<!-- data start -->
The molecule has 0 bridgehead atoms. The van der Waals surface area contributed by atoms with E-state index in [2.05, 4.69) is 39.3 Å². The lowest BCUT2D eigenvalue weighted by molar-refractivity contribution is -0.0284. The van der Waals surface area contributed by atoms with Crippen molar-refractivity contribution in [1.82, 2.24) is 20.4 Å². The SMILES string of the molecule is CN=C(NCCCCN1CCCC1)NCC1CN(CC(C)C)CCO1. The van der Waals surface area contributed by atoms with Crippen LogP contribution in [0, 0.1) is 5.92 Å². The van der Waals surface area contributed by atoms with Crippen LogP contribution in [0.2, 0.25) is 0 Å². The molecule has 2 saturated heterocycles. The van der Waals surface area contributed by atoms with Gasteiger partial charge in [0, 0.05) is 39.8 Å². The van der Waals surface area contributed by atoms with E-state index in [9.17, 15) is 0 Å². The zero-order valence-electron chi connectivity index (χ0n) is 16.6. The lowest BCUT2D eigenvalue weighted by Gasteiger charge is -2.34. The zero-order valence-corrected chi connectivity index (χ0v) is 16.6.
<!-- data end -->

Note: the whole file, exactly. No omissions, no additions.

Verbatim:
The molecule has 0 bridgehead atoms. The van der Waals surface area contributed by atoms with E-state index in [2.05, 4.69) is 39.3 Å². The lowest BCUT2D eigenvalue weighted by molar-refractivity contribution is -0.0284. The van der Waals surface area contributed by atoms with Crippen molar-refractivity contribution in [1.82, 2.24) is 20.4 Å². The SMILES string of the molecule is CN=C(NCCCCN1CCCC1)NCC1CN(CC(C)C)CCO1. The van der Waals surface area contributed by atoms with Crippen LogP contribution in [0, 0.1) is 5.92 Å². The van der Waals surface area contributed by atoms with Crippen LogP contribution in [0.2, 0.25) is 0 Å². The molecule has 2 saturated heterocycles. The van der Waals surface area contributed by atoms with Gasteiger partial charge in [0, 0.05) is 39.8 Å². The van der Waals surface area contributed by atoms with E-state index in [9.17, 15) is 0 Å². The zero-order valence-electron chi connectivity index (χ0n) is 16.6. The lowest BCUT2D eigenvalue weighted by Gasteiger charge is -2.34. The zero-order valence-corrected chi connectivity index (χ0v) is 16.6.